Before we start, let me give a brief overview of how the algorithm works. Below is the high-level view of the algorithm showing the major steps involved.

-Assume we have a list of data as points that need to be clustered i.e. a1, a2, a3

Step 1: Pick a random value of K, as the total number of clusters to initialize.

Step 2: Assign each data point ai to it’s nearest cluster by calculating the distance to the centroid

Step 3: Find new clusters by averaging all the new points assigned to a cluster.

Step 4: Keep repeating steps 2 and 3 until clusters don’t change.

Now that we have seen how the algorithm works, let’s jump on to the coding part and see how easy it is to implement the algorithm using sklearn.

First, we need to import all the libraries that we need to read and manipulate the data. Here are all the libraries we need.

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Now, we will use the read_csv method of the Pandas library to read our iris dataset. Make sure you download the dataset from this link first before importing it to the notebook: https://archive.ics.uci.edu/ml/datasets/Iris

Once we have imported the dataset to our notebook, we can then print out its head using the df.head() method of Pandas to see how the first few columns of the dataset look like.

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Here are the results of the query.

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As you can see, there are 4 different features i.e. ‘Sepal Length’, ‘Sepal Width’, ‘Petal Length’, and ‘Petal Width’ that help us identify the variety or ‘species’ of the plant. In the data head shown above, all the plans belong to the same species ‘Setosa’ of the iris plant.

Since we need to train our algorithm on the four features that we saw above, we need to separate those features in an array to later pass them to our model. Let’s use a variable called ‘features’ and put the features in it.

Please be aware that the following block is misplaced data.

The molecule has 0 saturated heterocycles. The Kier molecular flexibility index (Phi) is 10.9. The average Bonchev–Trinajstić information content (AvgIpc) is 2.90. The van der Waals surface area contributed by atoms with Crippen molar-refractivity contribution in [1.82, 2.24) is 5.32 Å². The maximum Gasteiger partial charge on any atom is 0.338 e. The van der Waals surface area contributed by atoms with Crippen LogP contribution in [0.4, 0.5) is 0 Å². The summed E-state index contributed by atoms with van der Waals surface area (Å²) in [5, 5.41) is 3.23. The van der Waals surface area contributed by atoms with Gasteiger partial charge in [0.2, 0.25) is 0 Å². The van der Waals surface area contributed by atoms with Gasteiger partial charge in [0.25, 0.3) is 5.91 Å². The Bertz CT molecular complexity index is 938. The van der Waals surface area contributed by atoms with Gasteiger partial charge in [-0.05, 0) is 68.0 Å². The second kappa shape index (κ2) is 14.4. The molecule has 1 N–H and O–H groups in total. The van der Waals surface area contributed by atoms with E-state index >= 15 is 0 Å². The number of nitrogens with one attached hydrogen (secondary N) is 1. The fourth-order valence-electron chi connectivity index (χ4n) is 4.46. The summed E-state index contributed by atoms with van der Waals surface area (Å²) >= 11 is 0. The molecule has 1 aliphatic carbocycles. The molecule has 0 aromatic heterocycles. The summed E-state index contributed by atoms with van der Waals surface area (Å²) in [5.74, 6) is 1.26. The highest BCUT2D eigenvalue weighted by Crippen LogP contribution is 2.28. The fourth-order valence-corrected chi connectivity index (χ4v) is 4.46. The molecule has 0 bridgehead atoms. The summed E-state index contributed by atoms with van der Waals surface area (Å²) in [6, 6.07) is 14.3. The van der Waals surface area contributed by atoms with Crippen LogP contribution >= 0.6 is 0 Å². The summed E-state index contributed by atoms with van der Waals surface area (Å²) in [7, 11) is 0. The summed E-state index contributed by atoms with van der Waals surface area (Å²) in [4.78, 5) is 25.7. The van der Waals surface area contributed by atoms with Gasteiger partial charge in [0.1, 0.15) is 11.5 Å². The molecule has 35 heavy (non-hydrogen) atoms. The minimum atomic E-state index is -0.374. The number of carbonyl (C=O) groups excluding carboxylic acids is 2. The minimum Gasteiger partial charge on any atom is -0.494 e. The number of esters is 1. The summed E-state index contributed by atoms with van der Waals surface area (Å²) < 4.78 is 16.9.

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Here’s how the array looks like.

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Now, we need to make an instance of the K-Means algorithm from the KMeans class and randomly pass a value of K to the function. We will start with the value of K=5 and pass the training data that we made in the previous step so the model can train on it.

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Upon running this print query, we can see how the algorithm clustered the data points based on their features.

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The numbers shown above represent the clusters to which the data points belong, as calculated by the algorithm. We can also see the centers of final clusters made by the algorithm. The function for viewing the centers is clusters_centers_

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As you can see, there are 5 centroids, each of which corresponds to their respective clusters. Note that there are 5 centroids because we initially passed the value of K as 5.